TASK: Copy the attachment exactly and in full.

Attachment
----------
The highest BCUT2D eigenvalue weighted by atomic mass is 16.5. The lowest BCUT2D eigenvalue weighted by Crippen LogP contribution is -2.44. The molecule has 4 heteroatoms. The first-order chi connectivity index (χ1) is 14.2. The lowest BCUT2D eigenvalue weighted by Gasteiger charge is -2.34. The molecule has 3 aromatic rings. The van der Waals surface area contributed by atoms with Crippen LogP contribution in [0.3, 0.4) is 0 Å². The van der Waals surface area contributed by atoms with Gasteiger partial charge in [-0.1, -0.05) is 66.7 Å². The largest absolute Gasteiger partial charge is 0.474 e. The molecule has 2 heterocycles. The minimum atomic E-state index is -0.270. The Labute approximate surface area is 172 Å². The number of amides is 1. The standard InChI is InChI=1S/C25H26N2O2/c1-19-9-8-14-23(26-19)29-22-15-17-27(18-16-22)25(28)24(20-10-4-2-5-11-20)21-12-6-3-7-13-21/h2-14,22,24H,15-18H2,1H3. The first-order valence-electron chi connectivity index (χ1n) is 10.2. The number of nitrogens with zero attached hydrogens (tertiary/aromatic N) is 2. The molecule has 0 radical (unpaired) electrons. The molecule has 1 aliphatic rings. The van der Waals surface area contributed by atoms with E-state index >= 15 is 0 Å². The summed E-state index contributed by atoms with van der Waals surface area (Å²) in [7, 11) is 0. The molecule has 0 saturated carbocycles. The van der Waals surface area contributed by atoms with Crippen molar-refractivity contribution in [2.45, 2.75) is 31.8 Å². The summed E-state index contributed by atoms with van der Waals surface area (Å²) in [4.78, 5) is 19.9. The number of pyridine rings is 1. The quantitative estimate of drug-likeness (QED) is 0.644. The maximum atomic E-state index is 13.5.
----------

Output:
The highest BCUT2D eigenvalue weighted by atomic mass is 16.5. The lowest BCUT2D eigenvalue weighted by Crippen LogP contribution is -2.44. The molecule has 4 heteroatoms. The first-order chi connectivity index (χ1) is 14.2. The lowest BCUT2D eigenvalue weighted by Gasteiger charge is -2.34. The molecule has 3 aromatic rings. The van der Waals surface area contributed by atoms with Crippen LogP contribution in [0.3, 0.4) is 0 Å². The van der Waals surface area contributed by atoms with Gasteiger partial charge in [-0.1, -0.05) is 66.7 Å². The largest absolute Gasteiger partial charge is 0.474 e. The molecule has 2 heterocycles. The minimum atomic E-state index is -0.270. The Labute approximate surface area is 172 Å². The number of amides is 1. The standard InChI is InChI=1S/C25H26N2O2/c1-19-9-8-14-23(26-19)29-22-15-17-27(18-16-22)25(28)24(20-10-4-2-5-11-20)21-12-6-3-7-13-21/h2-14,22,24H,15-18H2,1H3. The first-order valence-electron chi connectivity index (χ1n) is 10.2. The number of nitrogens with zero attached hydrogens (tertiary/aromatic N) is 2. The molecule has 0 radical (unpaired) electrons. The molecule has 1 aliphatic rings. The van der Waals surface area contributed by atoms with E-state index >= 15 is 0 Å². The summed E-state index contributed by atoms with van der Waals surface area (Å²) in [7, 11) is 0. The molecule has 0 saturated carbocycles. The van der Waals surface area contributed by atoms with Crippen molar-refractivity contribution in [2.45, 2.75) is 31.8 Å². The summed E-state index contributed by atoms with van der Waals surface area (Å²) in [4.78, 5) is 19.9. The number of pyridine rings is 1. The quantitative estimate of drug-likeness (QED) is 0.644. The maximum atomic E-state index is 13.5.